How Much RAM Does Your Gaming PC Need

How Much RAM Does Your Gaming PC Need

From loading up your computer’s operating system to opening an internet browser or running an application, your PC requires a minimum amount of RAM to function effectively. However, throwing more RAM at your PC doesn’t necessarily mean better performance.

What Is RAM?

Random access memory (RAM) is a form of very fast memory that stores data so that applications can be accessed quickly. It’s different from storage memory like SSDs or HDDs.

Programs and applications from word processors to games all require RAM to run; the amounts add up quickly, so if your PC doesn’t have sufficient RAM to run open applications, they will suffer from slow speeds and often cause crashes.

If basic tasks experience poor performance, frequently stop responding, or multitasking is near-on impossible, it’s a good indicator that your PC needs more RAM. However, it’s also possible to have too much RAM; this won’t negatively affect your machine, but it is a waste of money if you don’t need it.

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How to Check How Much RAM Your Computer Has

How Much RAM Does Your Gaming PC Need

Before upgrading your RAM, it’s worth finding out how much you already have. If you are running a Windows 10 PC, click the “Start menu”, then type “About Your PC”. This will bring up the system information screen detailing the installed RAM your PC has.

For Windows 11 users, press Ctrl+Shift+Esc to open the “Task Manager”. Here you can click the “Performance tab” which will display your computer’s RAM.

How Much RAM Does Your PC Need?

If you are using a Mac, click the “Apple icon” and select “About This Mac”. This will display your computer’s statistics, including memory.

General RAM Guidelines

Before we delve deeper into specific applications, here’s a quick overview of how much RAM your PC needs. If you’re running a Chromebook or tablet, 4GB RAM should be sufficient for basic tasks and applications. This is really the minimum amount of RAM you should consider if you’re on a tight budget.

8GB RAM is often seen in entry-level laptops and basic Windows PCs. It’s enough for word processing, web browsing, and even running low-end games.

Windows and macOS users should find 16GB RAM to be plenty for most tasks, allowing you to run multiple applications, web browser tabs, and mid to high-end games.

32GB RAM is perfect for demanding games, applications, and graphic designers. However, if you’re a 3D modeler or computer engineer, stretching to 64GB RAM will satisfy your requirements with a noticeable performance increase.

Applications That Use the Most RAM

When deciding how much RAM your PC needs, it’s worth considering your most used applications, and how much RAM they consume.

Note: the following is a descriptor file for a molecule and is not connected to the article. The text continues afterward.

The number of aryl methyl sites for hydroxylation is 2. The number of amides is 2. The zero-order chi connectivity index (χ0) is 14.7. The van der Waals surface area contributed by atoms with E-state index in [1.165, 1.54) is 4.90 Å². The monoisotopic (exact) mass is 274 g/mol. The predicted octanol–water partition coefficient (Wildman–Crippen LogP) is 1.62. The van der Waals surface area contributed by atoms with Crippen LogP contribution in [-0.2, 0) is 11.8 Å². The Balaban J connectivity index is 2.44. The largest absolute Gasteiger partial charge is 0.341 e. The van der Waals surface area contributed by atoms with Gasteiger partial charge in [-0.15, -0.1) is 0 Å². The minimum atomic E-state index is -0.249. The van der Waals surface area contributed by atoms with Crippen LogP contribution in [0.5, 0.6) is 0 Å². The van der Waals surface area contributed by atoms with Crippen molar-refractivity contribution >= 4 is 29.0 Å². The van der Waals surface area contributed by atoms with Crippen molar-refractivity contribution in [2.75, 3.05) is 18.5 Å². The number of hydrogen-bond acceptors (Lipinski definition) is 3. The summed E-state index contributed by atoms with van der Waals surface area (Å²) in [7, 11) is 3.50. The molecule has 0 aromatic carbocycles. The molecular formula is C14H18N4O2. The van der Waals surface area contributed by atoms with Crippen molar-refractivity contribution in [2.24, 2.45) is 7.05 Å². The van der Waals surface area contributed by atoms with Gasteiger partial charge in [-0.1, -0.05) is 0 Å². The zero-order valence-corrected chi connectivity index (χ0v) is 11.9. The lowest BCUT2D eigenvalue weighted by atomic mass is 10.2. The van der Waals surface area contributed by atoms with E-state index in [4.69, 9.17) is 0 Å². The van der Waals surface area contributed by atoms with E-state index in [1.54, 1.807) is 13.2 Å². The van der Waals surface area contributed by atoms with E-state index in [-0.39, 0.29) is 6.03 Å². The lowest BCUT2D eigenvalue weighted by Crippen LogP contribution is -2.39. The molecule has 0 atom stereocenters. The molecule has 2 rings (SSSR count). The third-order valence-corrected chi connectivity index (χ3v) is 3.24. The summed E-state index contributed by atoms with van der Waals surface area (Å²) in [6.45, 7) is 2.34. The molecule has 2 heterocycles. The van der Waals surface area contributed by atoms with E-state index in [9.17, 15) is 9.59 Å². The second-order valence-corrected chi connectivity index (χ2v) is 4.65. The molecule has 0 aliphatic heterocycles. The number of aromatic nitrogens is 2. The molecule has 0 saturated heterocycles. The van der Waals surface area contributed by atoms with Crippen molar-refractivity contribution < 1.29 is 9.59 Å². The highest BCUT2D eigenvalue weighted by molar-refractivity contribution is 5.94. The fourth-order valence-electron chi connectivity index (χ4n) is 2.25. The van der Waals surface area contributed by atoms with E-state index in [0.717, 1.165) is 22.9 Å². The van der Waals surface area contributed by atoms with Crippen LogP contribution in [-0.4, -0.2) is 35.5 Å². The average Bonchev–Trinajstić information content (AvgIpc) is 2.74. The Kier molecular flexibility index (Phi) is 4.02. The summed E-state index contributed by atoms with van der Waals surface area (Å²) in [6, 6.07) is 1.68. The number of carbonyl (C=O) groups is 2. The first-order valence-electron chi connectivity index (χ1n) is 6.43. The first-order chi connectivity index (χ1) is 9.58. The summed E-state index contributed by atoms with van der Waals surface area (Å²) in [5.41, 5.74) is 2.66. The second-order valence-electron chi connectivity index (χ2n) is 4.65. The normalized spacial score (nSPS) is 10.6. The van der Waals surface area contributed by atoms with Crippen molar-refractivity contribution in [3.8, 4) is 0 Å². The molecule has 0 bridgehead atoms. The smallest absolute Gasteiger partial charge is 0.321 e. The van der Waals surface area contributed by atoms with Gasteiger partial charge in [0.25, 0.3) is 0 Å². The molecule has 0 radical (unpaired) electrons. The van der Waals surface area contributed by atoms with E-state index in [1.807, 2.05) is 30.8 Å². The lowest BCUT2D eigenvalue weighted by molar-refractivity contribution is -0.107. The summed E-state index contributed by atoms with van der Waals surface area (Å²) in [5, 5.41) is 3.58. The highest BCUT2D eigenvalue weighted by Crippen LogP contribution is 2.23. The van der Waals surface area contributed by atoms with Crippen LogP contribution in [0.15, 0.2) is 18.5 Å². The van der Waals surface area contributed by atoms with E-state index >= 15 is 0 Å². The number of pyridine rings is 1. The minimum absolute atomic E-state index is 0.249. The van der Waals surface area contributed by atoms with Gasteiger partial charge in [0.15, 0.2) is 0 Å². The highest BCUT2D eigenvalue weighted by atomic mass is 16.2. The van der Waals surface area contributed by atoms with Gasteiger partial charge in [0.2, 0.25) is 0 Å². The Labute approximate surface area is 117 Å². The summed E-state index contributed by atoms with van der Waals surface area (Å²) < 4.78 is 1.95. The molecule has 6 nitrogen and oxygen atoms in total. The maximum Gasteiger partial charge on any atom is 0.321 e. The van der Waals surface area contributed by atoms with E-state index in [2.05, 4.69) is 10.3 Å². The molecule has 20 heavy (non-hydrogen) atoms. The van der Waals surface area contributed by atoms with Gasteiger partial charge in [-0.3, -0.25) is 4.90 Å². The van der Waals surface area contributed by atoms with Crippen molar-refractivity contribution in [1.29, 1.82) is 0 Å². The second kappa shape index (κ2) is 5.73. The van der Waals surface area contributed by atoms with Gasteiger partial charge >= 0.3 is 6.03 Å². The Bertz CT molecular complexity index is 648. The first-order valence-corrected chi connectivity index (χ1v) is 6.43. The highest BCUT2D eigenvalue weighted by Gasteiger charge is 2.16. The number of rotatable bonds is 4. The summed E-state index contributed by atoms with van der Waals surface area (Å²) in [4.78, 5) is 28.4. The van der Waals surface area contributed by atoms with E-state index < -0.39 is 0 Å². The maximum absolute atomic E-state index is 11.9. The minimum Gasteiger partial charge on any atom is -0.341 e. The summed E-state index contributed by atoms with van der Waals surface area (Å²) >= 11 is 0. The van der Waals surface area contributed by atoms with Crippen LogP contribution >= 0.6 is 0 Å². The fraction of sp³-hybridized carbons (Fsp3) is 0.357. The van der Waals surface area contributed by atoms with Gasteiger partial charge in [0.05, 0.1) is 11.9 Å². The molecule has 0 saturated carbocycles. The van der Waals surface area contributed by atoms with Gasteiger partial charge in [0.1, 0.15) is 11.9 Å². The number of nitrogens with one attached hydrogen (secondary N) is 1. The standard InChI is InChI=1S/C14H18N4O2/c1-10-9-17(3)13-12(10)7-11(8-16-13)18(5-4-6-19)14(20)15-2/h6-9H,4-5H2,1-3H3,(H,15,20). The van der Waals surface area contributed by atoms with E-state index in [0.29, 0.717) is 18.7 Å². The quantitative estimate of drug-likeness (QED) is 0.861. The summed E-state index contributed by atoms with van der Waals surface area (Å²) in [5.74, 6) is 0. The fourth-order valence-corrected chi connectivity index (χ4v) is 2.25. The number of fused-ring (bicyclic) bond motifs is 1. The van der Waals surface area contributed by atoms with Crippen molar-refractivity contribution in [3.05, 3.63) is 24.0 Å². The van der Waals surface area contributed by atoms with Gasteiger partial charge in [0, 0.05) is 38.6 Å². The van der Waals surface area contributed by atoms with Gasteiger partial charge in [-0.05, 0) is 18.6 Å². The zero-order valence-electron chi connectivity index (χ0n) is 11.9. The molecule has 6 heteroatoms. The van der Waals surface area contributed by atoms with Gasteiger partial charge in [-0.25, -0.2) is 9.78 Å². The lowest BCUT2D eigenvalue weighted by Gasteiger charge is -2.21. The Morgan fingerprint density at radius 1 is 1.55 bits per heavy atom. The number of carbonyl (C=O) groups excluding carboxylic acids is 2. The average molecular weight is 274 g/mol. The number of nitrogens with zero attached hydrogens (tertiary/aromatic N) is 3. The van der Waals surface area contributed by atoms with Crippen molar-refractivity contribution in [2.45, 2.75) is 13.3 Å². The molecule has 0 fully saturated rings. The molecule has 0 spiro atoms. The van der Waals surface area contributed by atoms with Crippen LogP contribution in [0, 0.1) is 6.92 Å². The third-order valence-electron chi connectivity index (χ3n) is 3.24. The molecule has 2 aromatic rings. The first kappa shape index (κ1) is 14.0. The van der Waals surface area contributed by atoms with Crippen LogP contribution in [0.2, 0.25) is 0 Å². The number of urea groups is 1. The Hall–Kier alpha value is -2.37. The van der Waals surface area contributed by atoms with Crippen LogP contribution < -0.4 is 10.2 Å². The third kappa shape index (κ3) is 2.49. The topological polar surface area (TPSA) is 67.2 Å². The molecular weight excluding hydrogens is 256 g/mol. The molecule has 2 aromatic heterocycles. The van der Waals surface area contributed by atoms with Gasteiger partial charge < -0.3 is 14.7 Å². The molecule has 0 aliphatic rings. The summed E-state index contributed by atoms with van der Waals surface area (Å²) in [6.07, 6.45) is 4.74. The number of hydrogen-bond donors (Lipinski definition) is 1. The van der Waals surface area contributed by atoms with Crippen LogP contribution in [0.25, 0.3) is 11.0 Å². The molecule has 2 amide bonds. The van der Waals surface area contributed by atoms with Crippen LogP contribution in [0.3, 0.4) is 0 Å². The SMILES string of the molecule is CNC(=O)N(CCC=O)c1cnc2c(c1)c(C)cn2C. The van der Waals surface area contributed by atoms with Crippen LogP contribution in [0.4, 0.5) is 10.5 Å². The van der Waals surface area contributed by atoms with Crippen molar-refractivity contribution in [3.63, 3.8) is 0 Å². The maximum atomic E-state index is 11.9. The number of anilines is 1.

Operating systems tend to use the most RAM; Windows 10 and 11 have a minimum 4GB RAM requirement, and macOS Mojave requires at least 2GB of RAM. Web browsers, too, use a lot of your computer’s RAM. Opening up 20 tabs in Chrome uses around 3GB of RAM, but this can easily be reduced by removing unused extensions, closing tabs you’re not using, or freshly installing the browser.

The most RAM-intensive applications are professional tools that 3D modelers and graphic designers use, like Maya and Adobe Premiere. These applications recommend between 16GB and 32GB of RAM, depending on how you use the programs. Adobe Premiere, for instance, requires 32GB of dual-channel memory for 4K or higher projects.

Do Gamers Need More RAM?

Gaming PCs often need an absolute minimum of 8GB of RAM, but ideally at least 16GB of RAM to run the latest AAA titles. Games like Elden Ring are memory-intensive, so have a requirement of 12GB RAM. So, if you want your PC to run smoothly when playing games and while running other processes in the background, 16GB would be ideal.

However, many PC gamers don’t just play games, they stream too. While games won’t benefit from a performance increase when installing more RAM, it does allow you more wiggle room to run applications like OBS Studio, without affecting your gaming.

Faster RAM vs. More RAM

If you plan to upgrade your PC and install more RAM, you’ll likely come across names like DDR4-1600 and DDR-3200. However, you shouldn’t assume that a higher number offers more RAM or even better-performing RAM.

The numbers at the end denote the memory’s speed, e.g. 3200MHz. This doesn’t mean that your RAM will run at this speed, though; it’s the manufacturer’s way of telling you that the modules can work at that speed.

On-board memory profiles can be activated via your PC’s motherboard’s BIOS. So, if you purchase a DDR-3200 stick of RAM, it will work at 2133MHz unless you tell it otherwise. Before doing this, however, you’ll need to ensure your motherboard supports Intel Extreme Memory Profile (XMP) and the speed your RAM modules are rated for. Note that this is different from overclocking your PC’s RAM.

Future-Proof Your PC

If your PC has enough RAM to run the programs and applications you need, then you likely don’t need to purchase and install more RAM, unless your computer feels sluggish and is slow to respond.

However, if you have the budget to do so, it’s worth installing a little more RAM than you require; it gives you more room to breathe if you do start to use more RAM-hungry applications, and it reduces the likelihood of you having to upgrade your PC’s RAM in the near future.

Most decent RAM won’t cost you an arm and a leg, especially if you’re only adding 4GB or 8GB of RAM. And if you’re not worried about RGB lighting, it’s an inexpensive way of ensuring your PC doesn’t freeze when running multiple programs.

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